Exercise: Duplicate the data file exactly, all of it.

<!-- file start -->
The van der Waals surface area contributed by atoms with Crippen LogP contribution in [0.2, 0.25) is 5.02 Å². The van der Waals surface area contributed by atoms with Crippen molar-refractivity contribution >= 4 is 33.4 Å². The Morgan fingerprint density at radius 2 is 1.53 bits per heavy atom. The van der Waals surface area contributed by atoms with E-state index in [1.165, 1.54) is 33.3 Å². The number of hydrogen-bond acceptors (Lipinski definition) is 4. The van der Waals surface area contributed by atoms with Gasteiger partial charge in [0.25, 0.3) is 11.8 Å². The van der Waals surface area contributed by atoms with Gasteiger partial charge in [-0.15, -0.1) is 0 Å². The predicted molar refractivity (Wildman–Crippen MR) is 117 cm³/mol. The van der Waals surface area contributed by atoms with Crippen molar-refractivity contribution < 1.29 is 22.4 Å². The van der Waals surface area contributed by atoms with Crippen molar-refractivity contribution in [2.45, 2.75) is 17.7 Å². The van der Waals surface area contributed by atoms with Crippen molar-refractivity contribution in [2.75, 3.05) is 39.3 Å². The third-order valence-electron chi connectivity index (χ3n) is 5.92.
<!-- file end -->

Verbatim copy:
The van der Waals surface area contributed by atoms with Crippen LogP contribution in [0.2, 0.25) is 5.02 Å². The van der Waals surface area contributed by atoms with Crippen molar-refractivity contribution >= 4 is 33.4 Å². The Morgan fingerprint density at radius 2 is 1.53 bits per heavy atom. The van der Waals surface area contributed by atoms with E-state index in [1.165, 1.54) is 33.3 Å². The number of hydrogen-bond acceptors (Lipinski definition) is 4. The van der Waals surface area contributed by atoms with Gasteiger partial charge in [0.25, 0.3) is 11.8 Å². The van der Waals surface area contributed by atoms with Gasteiger partial charge in [-0.15, -0.1) is 0 Å². The predicted molar refractivity (Wildman–Crippen MR) is 117 cm³/mol. The van der Waals surface area contributed by atoms with Crippen molar-refractivity contribution < 1.29 is 22.4 Å². The van der Waals surface area contributed by atoms with Crippen molar-refractivity contribution in [2.45, 2.75) is 17.7 Å². The van der Waals surface area contributed by atoms with Crippen molar-refractivity contribution in [2.75, 3.05) is 39.3 Å². The third-order valence-electron chi connectivity index (χ3n) is 5.92.